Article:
Yes, in the past, in non-Western societies, fat was considered beautiful and more desirable, even in European cultures. It is really a weird thing that in so many ways, the majority of society does not manifest itself in media. This is something Mr. H has pointed out to me in the context of body size as well as race and skin colour. Very many black and white people I’ve seen abroad do not look like models and do not fit into size 6 clothing, yet these images are perpetuated as desirable in mainstream media. I think that this is partly related to being exclusivist and elitist, and often used in a divisive manner to show a kind of body-type supremacy. This lifestyle and diet to maintain being so slim is not natural to many people and can actually be quite unhealthy.

There is also a lack of appreciation, not only for the diversity of body size, but that body size naturally increases with age due to metabolic and hormonal changes across the races. There is thus an even greater disparity or lack of accurate representation of this in commercials, even with female actresses and models in their 40s, 50s and 60s. That is partly tied to the idea of age discrimination.

People’s ideas of being socially correct with fatness can come across as awkward, forced and condescending. “Liking” pictures of fat people is not wrong in itself, but should have a context, and should be genuine. I think people who are not above fat phobia can end up trying to come across as being above it through using words, actions and compliments which they do not truly believe. And similar to what Leslie stated, you could watch what you eat making sure to screen for unhealthy options and still be fat because of your genes. I, again, have personally observed this in my own family.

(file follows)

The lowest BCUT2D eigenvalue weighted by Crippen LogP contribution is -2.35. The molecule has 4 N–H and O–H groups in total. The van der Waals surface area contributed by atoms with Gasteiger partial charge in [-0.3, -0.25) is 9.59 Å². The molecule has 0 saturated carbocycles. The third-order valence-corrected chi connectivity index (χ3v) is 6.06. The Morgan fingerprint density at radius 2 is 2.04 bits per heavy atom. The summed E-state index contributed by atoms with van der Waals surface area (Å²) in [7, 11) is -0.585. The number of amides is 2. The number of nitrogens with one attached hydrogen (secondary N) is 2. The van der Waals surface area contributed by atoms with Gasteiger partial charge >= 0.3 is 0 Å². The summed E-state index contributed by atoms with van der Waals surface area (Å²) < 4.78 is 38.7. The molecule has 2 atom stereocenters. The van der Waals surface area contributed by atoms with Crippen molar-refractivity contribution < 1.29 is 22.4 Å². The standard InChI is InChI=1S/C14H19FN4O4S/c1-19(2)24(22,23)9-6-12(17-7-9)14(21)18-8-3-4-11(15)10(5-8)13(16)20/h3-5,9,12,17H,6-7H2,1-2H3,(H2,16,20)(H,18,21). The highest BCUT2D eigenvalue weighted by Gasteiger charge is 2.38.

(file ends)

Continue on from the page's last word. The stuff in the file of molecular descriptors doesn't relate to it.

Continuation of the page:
Nakandi, I find it really telling that as someone in the medical profession you note the discrimination that doctors have with size. Most people trust doctors and assume that they use empirical evidence in helping their patients. However, they are just as capable of being discriminatory as the next person. The tremendous impact that the medical fraternity and health "experts" have had and continues to have on dieting, and the range of commercial aspects of weight-loss programmes, exercise programmes, the clothing industry and body image, is truly a huge force to address. It requires a lot of discussion and presentation of experiences from fat persons themselves.